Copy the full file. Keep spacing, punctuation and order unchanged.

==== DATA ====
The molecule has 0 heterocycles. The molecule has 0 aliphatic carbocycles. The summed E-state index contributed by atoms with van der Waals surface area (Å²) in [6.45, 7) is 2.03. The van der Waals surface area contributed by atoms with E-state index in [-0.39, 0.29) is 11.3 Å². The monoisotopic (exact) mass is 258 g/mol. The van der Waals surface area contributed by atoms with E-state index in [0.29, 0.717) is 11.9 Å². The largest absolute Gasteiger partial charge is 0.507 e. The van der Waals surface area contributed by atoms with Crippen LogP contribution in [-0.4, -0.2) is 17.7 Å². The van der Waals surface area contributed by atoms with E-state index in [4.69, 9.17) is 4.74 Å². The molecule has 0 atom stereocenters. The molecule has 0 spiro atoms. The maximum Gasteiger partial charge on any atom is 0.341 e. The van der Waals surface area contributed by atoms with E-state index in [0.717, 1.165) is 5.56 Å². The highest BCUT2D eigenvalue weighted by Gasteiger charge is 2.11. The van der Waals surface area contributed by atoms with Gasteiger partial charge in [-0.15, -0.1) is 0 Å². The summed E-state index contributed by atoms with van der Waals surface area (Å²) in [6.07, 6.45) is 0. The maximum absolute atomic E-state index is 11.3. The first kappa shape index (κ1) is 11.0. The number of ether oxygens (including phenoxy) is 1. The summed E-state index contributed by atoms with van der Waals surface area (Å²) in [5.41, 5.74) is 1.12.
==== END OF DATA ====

The molecule has 0 heterocycles. The molecule has 0 aliphatic carbocycles. The summed E-state index contributed by atoms with van der Waals surface area (Å²) in [6.45, 7) is 2.03. The van der Waals surface area contributed by atoms with E-state index in [-0.39, 0.29) is 11.3 Å². The monoisotopic (exact) mass is 258 g/mol. The van der Waals surface area contributed by atoms with E-state index in [0.29, 0.717) is 11.9 Å². The largest absolute Gasteiger partial charge is 0.507 e. The van der Waals surface area contributed by atoms with Crippen LogP contribution in [-0.4, -0.2) is 17.7 Å². The van der Waals surface area contributed by atoms with E-state index in [4.69, 9.17) is 4.74 Å². The molecule has 0 atom stereocenters. The molecule has 0 spiro atoms. The maximum Gasteiger partial charge on any atom is 0.341 e. The van der Waals surface area contributed by atoms with E-state index in [0.717, 1.165) is 5.56 Å². The highest BCUT2D eigenvalue weighted by Gasteiger charge is 2.11. The van der Waals surface area contributed by atoms with Gasteiger partial charge in [-0.15, -0.1) is 0 Å². The summed E-state index contributed by atoms with van der Waals surface area (Å²) in [6.07, 6.45) is 0. The maximum absolute atomic E-state index is 11.3. The first kappa shape index (κ1) is 11.0. The number of ether oxygens (including phenoxy) is 1. The summed E-state index contributed by atoms with van der Waals surface area (Å²) in [5.41, 5.74) is 1.12.